Native American Garden

Campus celebrates Native American Garden

First large gathering features song and dance

April 16, 2024
Author: Imran Ghori
April 16, 2024

UC Riverside’s Native American community celebrated the new Native American Garden on campus with music and dance in the first large gathering in the space since the project opened.

The grand opening celebration on Tuesday, April 9, featured the Mountain Cahuilla Bird Singers, who danced and sang in the sand circle at the center of the garden to a large crowd gathered around them. The event was sponsored by Native American Student Programs.

The 20,000-square-foot garden, located in the upper mall outside the Highlander Union Building, features a variety of trees, plants, and vegetation native to the region and its tribes – the Cahuilla, Tongva, Luiseño, and Serrano peoples. The project was planned with a working group that included campus leadership, students, staff, faculty, and Indigenous community representatives.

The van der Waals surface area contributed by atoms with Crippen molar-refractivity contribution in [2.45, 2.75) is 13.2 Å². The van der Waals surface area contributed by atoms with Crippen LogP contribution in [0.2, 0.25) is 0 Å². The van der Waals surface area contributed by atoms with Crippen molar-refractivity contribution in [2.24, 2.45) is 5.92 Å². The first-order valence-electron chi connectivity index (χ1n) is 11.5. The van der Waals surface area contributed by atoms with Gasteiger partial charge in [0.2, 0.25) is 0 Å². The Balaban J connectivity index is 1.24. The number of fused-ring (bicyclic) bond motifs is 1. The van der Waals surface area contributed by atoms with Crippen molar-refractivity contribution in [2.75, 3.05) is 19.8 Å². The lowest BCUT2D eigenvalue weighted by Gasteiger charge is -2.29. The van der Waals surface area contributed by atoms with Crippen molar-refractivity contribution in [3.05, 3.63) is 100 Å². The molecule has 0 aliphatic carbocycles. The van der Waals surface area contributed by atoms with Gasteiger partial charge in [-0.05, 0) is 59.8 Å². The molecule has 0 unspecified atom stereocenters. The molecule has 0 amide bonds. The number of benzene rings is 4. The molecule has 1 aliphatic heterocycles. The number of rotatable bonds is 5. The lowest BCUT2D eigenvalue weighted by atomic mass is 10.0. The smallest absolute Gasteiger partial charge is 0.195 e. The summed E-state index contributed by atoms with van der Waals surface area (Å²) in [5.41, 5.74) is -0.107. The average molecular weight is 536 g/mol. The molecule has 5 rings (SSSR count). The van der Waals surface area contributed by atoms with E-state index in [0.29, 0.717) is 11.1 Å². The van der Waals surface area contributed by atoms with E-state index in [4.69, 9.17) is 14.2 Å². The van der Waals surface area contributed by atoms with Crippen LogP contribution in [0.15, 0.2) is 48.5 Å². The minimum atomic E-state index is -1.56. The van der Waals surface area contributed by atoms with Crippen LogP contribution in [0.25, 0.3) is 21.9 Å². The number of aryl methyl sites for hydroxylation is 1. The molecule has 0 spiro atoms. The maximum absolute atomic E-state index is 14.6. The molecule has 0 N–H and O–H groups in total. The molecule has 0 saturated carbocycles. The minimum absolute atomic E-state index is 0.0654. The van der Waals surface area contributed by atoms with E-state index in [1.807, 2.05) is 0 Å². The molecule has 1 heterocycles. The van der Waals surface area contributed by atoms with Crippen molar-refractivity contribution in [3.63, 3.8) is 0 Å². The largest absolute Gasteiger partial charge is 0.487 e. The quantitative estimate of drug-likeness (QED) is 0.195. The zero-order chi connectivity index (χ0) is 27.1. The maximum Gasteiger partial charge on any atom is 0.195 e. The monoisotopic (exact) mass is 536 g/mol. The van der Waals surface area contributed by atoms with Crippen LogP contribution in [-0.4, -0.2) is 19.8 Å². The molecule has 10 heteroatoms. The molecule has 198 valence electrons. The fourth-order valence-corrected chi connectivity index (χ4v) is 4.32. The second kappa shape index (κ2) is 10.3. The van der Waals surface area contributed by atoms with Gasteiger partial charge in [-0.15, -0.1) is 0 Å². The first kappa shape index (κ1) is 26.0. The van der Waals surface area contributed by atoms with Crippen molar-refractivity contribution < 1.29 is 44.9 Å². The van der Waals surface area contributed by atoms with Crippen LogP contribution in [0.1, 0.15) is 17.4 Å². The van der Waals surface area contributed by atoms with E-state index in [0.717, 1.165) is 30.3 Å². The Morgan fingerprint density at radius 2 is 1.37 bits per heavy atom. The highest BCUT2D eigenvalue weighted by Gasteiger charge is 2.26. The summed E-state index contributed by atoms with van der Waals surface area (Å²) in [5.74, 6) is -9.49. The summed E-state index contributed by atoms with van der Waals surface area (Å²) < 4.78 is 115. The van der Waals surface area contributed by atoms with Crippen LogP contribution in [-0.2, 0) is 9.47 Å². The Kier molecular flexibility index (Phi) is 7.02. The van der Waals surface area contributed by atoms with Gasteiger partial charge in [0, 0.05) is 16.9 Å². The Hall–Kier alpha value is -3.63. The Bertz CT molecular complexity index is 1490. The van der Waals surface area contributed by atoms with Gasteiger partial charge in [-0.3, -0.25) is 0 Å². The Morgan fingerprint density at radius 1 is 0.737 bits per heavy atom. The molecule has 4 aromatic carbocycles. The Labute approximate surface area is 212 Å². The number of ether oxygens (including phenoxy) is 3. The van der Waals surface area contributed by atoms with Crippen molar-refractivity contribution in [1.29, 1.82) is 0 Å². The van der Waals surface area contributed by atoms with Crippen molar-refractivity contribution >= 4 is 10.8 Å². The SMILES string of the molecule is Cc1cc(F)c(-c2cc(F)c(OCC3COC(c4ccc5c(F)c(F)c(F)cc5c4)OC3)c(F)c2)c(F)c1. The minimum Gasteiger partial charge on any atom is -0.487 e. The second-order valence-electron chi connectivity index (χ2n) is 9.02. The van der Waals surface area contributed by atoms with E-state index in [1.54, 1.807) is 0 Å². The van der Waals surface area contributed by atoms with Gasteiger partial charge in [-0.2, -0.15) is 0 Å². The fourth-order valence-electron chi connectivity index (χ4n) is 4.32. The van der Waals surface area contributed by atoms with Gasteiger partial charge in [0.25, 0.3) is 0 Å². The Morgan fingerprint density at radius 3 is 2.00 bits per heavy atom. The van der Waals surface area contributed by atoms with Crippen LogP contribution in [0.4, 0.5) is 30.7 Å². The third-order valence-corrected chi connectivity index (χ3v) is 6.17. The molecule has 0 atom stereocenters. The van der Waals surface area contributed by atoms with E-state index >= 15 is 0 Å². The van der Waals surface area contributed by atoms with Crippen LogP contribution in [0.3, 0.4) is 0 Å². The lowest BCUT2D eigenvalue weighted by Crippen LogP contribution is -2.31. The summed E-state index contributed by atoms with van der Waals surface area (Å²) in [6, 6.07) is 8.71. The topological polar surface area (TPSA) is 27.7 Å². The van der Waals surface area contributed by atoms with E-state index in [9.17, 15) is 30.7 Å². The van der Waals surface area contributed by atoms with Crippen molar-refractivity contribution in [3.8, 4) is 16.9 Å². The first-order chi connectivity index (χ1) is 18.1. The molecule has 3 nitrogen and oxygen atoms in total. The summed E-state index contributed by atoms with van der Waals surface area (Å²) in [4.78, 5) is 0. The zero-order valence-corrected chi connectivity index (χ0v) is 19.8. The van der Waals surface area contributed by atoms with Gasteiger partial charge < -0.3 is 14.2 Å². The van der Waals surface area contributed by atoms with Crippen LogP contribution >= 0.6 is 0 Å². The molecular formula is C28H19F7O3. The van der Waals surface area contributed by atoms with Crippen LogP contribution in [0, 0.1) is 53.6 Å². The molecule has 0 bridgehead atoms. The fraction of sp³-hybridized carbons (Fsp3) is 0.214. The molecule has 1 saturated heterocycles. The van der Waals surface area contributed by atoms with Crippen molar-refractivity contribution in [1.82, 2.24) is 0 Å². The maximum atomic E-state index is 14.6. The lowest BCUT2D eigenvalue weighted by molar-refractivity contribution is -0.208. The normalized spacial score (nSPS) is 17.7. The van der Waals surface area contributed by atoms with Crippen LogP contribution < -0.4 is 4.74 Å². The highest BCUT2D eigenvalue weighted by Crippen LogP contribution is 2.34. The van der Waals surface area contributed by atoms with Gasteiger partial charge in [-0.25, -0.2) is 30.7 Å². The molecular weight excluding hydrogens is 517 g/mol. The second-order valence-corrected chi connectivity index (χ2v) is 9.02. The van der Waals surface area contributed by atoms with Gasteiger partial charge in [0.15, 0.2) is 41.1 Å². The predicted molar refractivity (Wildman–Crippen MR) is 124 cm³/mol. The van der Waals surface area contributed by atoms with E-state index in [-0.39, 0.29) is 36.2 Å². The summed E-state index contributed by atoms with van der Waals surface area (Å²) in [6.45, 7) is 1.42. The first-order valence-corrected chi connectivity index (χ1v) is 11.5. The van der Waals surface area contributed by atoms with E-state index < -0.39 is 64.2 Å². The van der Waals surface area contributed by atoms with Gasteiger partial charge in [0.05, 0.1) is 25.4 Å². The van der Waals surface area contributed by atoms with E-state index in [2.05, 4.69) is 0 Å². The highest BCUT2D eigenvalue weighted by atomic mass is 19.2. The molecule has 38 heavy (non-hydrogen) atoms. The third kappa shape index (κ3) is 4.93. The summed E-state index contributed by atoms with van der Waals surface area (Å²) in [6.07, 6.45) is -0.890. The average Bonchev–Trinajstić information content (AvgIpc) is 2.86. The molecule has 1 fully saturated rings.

“To have this garden in this very central location on campus is important,” said Wallace Cleaves, associate dean and director of the University Writing Program.

He and other speakers said the garden serves as not only a gathering place but also provides an opportunity to highlight the region’s Indigenous history and the responsibility of institutions like UCR in honoring that tradition.

Gerald Clarke, Jr., a professor of ethnic studies and special advisor to the chancellor on Native American affairs, described it as a “living classroom.” He and others said they look forward to more gatherings at the garden.

“A community that sings and dances together is a healing community,” Clarke said.

Chancellor Kim A. Wilcox noted how a respect for places is an important part of Indigenous traditions.

“We hope this Native American Garden shares that respect for place,” he said.

The garden opened to the campus last fall with many of the plants now blooming in spring. A final piece of the project, a mural by River Garza, a Los Angeles-based Native American artist, was installed last month. Garza said the tradition of basketweaving inspired his design.